Jossey-Bass Online Teaching & Learning Conference - October 2009

Randy Garrison and I were asked by Jossey-Bass to be part of their annual online teaching and learning conference. The focus of our session was intended to be on our Blended Learning in Higher Education book that we had published with Jossey-Bass. I was very impressed with the assistance we received to prepare for our session. Both Jonathan Finkelstein from the Learning-Times and Susan Manning provided us with extensive feedback on how to make our session interactive. Text was minimized on all the slides and activities for the audience were designed throughout the presentation. We had several polling activities (e.g., previous experience with blended learning, future predictions about blended learning) and text entry activities (e.g., advantages and challenges of blended learning). During our session, I was impressed with how these activities engaged the audience and how they also used the chat window for further dialogue with each other. The PowerPoint slides from our session are available online as well as a recording of our workshop (unfortunately, you need a logon and password to access the recording).

Elluminate Users Conference - October 2009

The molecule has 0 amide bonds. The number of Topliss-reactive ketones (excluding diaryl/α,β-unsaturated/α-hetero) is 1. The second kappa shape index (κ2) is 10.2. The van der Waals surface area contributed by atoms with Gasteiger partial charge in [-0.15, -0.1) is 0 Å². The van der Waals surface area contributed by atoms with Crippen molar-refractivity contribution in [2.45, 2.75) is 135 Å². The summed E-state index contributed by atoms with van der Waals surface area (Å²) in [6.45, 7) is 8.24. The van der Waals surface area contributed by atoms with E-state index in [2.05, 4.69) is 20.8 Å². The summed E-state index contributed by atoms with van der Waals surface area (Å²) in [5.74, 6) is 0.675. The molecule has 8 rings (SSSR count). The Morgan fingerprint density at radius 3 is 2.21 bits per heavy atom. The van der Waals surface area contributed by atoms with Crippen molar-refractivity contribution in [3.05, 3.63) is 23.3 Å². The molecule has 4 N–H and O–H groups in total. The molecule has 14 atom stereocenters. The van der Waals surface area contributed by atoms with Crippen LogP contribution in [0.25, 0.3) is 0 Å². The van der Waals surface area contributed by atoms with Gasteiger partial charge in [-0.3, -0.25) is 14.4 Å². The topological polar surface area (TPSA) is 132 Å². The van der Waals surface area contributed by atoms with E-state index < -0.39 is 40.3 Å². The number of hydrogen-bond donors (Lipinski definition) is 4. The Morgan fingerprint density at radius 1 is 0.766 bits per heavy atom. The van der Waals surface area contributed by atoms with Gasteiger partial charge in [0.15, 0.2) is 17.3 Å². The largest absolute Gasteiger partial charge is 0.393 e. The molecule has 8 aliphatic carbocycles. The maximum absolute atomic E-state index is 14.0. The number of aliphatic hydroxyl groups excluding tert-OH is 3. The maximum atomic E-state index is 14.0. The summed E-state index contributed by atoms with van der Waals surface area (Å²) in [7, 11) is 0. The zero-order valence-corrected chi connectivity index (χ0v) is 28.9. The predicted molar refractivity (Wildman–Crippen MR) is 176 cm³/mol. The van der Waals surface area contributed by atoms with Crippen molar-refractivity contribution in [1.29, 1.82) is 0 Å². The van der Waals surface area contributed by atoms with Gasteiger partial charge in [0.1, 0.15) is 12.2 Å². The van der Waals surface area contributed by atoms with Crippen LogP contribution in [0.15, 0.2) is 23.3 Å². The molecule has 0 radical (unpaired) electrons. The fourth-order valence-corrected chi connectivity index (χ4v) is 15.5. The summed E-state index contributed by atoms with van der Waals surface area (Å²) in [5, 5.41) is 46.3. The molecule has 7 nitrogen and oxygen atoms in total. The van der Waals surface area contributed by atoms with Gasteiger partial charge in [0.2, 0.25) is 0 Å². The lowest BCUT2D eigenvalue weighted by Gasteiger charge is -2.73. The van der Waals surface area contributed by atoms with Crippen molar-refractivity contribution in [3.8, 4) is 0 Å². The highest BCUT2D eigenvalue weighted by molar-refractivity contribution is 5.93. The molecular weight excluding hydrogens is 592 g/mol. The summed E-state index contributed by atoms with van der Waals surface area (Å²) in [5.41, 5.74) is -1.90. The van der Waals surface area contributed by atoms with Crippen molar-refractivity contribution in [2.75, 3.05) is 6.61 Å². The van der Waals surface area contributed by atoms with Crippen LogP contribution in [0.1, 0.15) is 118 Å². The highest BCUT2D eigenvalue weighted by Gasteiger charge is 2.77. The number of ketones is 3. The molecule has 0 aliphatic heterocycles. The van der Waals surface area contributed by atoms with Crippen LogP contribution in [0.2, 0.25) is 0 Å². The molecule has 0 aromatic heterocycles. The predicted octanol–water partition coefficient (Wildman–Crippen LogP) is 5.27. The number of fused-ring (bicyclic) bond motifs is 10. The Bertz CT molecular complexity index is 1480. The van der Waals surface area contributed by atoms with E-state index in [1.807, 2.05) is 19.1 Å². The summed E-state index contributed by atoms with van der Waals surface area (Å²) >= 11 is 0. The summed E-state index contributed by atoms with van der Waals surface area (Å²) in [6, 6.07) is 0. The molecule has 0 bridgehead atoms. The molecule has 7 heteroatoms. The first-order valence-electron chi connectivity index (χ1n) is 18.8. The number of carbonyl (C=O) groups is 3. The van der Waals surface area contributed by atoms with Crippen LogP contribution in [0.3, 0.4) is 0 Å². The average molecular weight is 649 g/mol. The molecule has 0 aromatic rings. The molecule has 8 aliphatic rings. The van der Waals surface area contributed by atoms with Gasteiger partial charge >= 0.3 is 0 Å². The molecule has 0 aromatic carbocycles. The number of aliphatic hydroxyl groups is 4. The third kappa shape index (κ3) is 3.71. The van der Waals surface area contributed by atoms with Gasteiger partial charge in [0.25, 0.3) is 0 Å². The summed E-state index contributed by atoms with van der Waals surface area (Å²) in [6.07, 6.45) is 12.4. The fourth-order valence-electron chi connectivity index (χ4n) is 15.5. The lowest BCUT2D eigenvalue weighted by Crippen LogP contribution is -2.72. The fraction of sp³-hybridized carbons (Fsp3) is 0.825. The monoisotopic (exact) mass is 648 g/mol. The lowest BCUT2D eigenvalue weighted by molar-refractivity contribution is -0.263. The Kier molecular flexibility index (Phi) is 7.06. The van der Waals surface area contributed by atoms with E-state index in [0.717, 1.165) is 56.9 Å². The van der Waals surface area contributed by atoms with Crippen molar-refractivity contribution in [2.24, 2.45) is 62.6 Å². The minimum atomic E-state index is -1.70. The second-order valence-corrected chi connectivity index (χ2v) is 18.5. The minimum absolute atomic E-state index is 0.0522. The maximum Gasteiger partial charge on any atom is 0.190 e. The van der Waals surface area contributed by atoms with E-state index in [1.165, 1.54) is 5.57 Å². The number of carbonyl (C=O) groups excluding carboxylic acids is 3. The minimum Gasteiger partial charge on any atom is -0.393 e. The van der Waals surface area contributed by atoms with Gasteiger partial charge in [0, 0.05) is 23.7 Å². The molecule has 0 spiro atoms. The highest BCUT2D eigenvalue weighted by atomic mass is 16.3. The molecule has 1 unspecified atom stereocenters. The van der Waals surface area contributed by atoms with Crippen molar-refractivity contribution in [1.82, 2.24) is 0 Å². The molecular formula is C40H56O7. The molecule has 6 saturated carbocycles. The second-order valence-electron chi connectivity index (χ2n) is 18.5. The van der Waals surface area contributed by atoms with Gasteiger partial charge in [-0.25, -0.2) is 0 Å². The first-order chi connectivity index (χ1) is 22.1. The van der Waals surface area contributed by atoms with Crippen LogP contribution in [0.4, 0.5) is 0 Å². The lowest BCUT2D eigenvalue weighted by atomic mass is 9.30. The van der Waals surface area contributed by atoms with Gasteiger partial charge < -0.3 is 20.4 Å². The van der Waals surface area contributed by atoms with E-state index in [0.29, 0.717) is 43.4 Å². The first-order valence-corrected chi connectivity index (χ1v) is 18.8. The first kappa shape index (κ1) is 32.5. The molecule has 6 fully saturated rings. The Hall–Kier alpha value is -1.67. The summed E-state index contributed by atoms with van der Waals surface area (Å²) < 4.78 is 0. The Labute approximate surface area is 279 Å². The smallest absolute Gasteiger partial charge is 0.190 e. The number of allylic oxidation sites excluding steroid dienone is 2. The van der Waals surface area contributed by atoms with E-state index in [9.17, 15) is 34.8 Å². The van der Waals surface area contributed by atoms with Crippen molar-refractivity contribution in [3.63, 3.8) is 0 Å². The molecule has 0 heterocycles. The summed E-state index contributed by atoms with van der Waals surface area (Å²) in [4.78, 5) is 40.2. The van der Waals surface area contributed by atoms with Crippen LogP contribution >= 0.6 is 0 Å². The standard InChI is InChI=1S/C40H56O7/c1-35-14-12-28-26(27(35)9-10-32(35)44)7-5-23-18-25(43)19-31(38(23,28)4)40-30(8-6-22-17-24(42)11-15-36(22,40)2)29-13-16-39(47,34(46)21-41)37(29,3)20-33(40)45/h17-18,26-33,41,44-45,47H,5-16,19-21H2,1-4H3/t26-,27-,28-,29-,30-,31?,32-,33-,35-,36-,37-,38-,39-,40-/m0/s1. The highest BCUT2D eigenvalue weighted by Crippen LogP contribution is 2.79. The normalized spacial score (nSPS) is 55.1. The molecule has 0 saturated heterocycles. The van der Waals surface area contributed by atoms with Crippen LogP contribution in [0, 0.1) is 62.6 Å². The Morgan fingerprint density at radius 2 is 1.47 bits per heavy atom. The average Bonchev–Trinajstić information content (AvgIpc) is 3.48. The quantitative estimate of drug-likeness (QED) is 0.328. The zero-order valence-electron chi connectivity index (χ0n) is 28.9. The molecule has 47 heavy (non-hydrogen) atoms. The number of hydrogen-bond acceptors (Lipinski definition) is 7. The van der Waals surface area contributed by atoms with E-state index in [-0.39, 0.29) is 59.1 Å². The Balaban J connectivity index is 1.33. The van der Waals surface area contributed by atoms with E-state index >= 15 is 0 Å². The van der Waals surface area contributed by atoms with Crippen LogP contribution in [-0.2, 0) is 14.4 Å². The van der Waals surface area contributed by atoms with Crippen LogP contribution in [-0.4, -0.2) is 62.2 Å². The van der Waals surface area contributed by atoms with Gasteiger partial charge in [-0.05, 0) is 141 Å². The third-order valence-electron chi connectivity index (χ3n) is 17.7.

The use of synchronous communication tools such as Elluminate Live! appears to be growing in K to 12 education - especially at the high school level. One of the drivers appears to be students in conventional high schools taking individual courses online in order to complete graduation requirements (e.g. certain course that is only offered once a year or will not fit into the student's existing timetable). Comments from online K to 12 teachers suggest that the synchronous sessions help to establish a sense of online community, which helps increase student motivation and responsibility leading to successful course completion (rather than withdrawal and failure). I had a chance at a recent Elluminate Users Conference to discuss the findings from the pilot study that Mike Power and I conducted on the use of Elluminate Live! to support graduate courses in education. The conference was held at the University of Calgary but I facilitated my session via Elluminate as I was also involved in a Jossey-Bass online conference. The PowerPoint slides from my session are available online and my session emphasized the use of synchronous communication tools in online graduate courses to increase student success and satisfaction, increase teaching flexibility and satisfaction for the faculty, and to potentially increase course revenues and decrease costs from an administrative perspective. I thought the session began on an interactive note by the participants describing how they are using Elluminate Live! in their own courses and programs but then I "hogged" the microphone and "talked at the audience" about our pilot study results with minimal opportunities for Q&A or discussion. From my perspective, Web-conferencing sessions require a fair bit of design and discipline by the facilitator in order to ensure that they are "two way" experiences as without visual cues with the audience - it's all too easy to become a "talking head".